In the old days, downloading applications used to be a rather hit-and-miss situation—sometimes, you’d get legitimate, valuable software, and others, you get a virus masquerading as a viable app. Or, of course, there are apps that were simply useless. In 2021, however, you’d have thought that such issues have been mostly eradicated by regulated stores such as the iOS App Store, or Google Play Store.
As it turns out, however, there appears to be a serious scam problem within the App Store—according to Kosta Eleftheriou, the original creator of the Apple Watch keyboard app, FlickType. Eleftheriou has been sharing his thoughts on the Apple’s perceived lack of enforcement of App Store policies via Twitter, particularly those who that govern scam apps. These include practices such as software cloning (an infringement upon IP laws), along with fake reviews and five-star ratings.
“The App Store has a big problem”
Eleftheriou main complaints centre around the wide availability of these scam apps, which threaten the business of legitimate apps such as his own apps. For example, he references an astronomy app that comes highly rated on the App Store—despite the presence of many warnings within the review section about the app’s sketchy practices.
Here’s the thread:
The developer has been critical of Apple for allegedly allowing apps with falsely-inflated ratings to pop up on search results in the App Store—while allowing false reviews to be highlighted in individual app listings. Speaking to The Verge, he explained:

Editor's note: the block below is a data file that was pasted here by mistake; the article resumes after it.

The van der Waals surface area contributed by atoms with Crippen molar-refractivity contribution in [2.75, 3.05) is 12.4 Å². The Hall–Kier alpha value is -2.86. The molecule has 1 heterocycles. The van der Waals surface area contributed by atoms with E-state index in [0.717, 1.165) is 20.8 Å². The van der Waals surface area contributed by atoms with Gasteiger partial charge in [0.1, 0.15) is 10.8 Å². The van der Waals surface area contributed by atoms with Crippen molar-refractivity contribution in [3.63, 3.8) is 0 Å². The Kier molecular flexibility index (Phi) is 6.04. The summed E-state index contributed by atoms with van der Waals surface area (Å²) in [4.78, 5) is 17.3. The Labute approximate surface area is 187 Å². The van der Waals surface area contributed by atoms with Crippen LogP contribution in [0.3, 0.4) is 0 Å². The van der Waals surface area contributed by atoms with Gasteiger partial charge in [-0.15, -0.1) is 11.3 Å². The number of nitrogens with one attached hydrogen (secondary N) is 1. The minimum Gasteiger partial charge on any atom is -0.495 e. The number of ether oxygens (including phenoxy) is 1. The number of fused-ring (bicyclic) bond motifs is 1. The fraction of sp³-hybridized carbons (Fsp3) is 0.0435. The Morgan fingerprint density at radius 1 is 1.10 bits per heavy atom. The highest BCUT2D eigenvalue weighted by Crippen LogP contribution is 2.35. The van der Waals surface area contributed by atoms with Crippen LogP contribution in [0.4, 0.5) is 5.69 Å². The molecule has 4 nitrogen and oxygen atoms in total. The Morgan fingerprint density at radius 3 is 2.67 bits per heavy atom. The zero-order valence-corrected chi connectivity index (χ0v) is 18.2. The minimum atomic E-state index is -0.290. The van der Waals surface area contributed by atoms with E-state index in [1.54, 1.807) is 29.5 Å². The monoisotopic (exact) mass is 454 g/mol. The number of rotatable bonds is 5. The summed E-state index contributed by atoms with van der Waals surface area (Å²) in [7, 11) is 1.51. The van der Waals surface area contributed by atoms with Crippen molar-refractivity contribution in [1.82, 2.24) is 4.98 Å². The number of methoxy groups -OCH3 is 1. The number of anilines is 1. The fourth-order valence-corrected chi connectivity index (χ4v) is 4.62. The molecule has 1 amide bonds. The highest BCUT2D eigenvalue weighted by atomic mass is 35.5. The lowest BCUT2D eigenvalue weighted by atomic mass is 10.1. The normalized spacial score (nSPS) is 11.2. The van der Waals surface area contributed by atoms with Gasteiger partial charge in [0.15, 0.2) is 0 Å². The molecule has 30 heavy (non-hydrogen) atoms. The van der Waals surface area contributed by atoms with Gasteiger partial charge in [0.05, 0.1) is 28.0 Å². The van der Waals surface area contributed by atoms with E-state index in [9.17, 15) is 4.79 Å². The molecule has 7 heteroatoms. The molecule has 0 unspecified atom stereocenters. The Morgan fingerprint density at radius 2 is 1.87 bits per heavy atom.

“In particular now with the App Store, which is my main concern, the problem has grown to such an extent that having the rating and review system is making it worse. It gives consumers a false sense of security and a false idea that the app is great as you’re entering it through a glowing App Store page with raving reviews.”
In essence, the complaint that Eleftheriou has here mainly comes down to supposed inaction on Apple’s part. Ultimately, as gatekeepers for the App Store, the role that the company plays cannot be overstated—particularly for iOS, where it’s your only option is to download apps.
For now, Apple has yet to official respond to the developers complaints, although some of the offending apps referred to by Eleftheriou have since been taken down. However, this might just be a stop-gap measure; the developer told The Verge that to truly fix the issue, the App Store is due for an overhaul—one that weeds out malicious parties, and ranks software accordingly.